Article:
Harvard, where the national judge pool is very deep with well-known and 
highly popular judges.

Now I'm going to get a little statistical on you.  In a pool divided into 
two groups, where everybody has to judge an assigned number of rounds, the 
two groups will judge their assigned numbers.  That's prelims.  In a pool 
where only the most preferred judges are used, but the two pools are 
equally preferred, both groups should be represented equally on the 
resulting panels.  There might be small anomalous exceptions, but 
generally that would work, even if the two groups were very different in 
size (i.e., more men than women.)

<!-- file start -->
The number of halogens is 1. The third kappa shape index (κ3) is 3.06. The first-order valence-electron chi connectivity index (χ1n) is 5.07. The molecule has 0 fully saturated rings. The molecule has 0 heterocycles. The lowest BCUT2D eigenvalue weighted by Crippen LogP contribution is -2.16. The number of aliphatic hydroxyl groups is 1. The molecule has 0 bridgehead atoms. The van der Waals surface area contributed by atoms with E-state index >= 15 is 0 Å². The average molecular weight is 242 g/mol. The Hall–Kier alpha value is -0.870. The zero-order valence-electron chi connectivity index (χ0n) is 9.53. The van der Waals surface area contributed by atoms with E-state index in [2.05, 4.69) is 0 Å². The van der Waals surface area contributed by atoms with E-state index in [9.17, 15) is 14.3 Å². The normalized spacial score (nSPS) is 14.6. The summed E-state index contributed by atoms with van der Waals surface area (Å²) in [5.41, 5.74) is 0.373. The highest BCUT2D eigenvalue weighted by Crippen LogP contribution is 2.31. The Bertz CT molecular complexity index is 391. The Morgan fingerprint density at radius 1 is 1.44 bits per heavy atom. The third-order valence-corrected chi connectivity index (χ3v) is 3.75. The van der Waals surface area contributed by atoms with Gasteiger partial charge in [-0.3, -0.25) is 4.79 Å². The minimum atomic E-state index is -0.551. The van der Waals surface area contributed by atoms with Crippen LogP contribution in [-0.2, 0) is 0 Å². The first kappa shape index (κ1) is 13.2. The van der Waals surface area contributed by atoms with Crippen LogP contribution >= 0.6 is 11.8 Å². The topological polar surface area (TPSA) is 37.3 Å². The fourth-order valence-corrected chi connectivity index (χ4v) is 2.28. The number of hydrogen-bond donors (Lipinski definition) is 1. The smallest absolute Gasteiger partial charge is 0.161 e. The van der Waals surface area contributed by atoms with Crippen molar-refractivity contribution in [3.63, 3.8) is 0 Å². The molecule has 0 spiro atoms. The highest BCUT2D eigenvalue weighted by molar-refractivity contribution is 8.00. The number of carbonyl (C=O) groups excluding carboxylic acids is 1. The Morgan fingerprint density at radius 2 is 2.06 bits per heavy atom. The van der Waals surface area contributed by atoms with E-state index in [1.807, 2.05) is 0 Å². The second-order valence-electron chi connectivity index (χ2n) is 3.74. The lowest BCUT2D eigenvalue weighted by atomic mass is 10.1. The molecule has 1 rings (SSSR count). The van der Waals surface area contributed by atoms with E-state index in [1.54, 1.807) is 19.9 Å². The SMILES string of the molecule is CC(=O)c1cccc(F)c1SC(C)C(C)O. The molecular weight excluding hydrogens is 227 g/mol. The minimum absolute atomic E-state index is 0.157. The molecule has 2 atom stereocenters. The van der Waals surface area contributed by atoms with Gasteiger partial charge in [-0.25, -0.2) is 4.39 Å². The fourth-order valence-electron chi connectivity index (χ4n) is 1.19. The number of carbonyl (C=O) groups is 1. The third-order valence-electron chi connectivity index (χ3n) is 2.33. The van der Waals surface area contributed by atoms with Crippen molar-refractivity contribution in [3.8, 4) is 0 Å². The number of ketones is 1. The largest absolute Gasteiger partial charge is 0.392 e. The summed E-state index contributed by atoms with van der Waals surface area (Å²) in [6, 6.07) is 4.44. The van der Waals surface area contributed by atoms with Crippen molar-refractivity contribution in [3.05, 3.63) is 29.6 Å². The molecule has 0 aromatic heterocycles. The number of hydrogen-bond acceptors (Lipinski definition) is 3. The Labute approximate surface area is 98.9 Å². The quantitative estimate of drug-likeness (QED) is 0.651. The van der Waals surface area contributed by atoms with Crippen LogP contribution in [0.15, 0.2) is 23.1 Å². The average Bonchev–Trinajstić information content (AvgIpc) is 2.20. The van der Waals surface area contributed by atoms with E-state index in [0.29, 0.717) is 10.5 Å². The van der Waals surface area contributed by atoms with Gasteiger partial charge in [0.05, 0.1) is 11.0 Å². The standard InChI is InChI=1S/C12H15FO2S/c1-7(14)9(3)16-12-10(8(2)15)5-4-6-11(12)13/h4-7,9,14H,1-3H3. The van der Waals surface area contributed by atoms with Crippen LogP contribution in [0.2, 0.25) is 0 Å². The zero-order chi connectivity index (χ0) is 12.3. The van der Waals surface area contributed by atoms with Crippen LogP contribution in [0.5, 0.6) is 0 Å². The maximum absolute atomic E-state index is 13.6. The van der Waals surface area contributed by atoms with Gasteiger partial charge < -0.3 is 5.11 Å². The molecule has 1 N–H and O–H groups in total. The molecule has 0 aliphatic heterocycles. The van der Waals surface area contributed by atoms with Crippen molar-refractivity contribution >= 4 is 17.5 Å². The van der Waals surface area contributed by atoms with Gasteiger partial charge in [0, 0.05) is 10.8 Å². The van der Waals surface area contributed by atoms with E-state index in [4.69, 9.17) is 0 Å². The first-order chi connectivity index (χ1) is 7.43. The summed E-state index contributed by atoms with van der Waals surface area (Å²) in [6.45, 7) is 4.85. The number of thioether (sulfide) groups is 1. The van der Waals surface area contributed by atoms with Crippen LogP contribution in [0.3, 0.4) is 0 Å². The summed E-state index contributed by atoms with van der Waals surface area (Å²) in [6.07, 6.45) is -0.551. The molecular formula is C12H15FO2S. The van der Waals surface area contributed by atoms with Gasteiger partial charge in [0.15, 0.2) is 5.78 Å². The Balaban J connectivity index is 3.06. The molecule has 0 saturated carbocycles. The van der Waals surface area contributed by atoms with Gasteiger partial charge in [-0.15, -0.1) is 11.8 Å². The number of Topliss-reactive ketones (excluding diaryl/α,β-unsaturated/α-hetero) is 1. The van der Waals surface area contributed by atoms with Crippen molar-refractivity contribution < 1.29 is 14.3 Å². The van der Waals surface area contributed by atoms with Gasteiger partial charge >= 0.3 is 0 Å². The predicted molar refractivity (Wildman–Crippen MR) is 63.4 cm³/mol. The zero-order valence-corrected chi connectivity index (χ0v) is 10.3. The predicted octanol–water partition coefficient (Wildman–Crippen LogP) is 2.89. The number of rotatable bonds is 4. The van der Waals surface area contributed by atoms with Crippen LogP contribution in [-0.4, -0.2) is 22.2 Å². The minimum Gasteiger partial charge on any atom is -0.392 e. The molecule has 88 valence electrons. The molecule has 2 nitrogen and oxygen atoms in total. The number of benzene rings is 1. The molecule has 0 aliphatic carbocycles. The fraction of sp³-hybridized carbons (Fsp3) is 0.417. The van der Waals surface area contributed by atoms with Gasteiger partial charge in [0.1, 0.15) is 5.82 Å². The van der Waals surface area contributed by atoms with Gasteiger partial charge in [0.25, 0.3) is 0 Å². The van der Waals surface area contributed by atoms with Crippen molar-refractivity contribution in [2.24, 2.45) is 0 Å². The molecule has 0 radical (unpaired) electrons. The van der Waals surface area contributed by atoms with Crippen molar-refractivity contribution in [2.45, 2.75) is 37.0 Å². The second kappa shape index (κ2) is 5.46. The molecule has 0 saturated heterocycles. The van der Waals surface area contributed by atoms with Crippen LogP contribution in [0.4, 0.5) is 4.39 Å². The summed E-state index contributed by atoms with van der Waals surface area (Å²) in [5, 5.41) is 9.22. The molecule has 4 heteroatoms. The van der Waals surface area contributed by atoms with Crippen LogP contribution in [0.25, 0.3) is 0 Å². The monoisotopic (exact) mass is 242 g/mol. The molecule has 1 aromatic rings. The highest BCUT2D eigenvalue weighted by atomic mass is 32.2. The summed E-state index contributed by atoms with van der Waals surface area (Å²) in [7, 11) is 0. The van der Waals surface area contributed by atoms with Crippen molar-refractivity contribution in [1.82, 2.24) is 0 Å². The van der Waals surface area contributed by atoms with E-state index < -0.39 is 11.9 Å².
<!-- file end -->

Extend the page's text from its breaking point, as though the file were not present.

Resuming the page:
However, consider the situation where one of the two groups was slightly 
more preferred than the other.  Even very slight differences in average 
preference between the two groups could result in very large differences 
in representation on panels, since, as Martin illustrates, either team 
that lowers a woman merely from a rank of A+ to A may effectively remove 
her from consideration in panels consisting only of A+ judges.  Were the 
two groups of equal size to begin with, or if the larger group were the 
one less preferred, the results might not be so shocking.  But when the 
smaller group is less preferred, even by a little bit, it makes it 
possible for them to disappear almost entirely from elim panels.

That's exactly what happenned at Harvard.  There were lots of good women 
judges who were available and relatively highly preferred throughout the 
elims.  Kenda and Greta and the four Sarah's (Topp, Spring, Holbrook, 
Partlow) and Heather and Christine all come up on the screen and could 
easily be fit into rounds, but they are not quite as mutually highly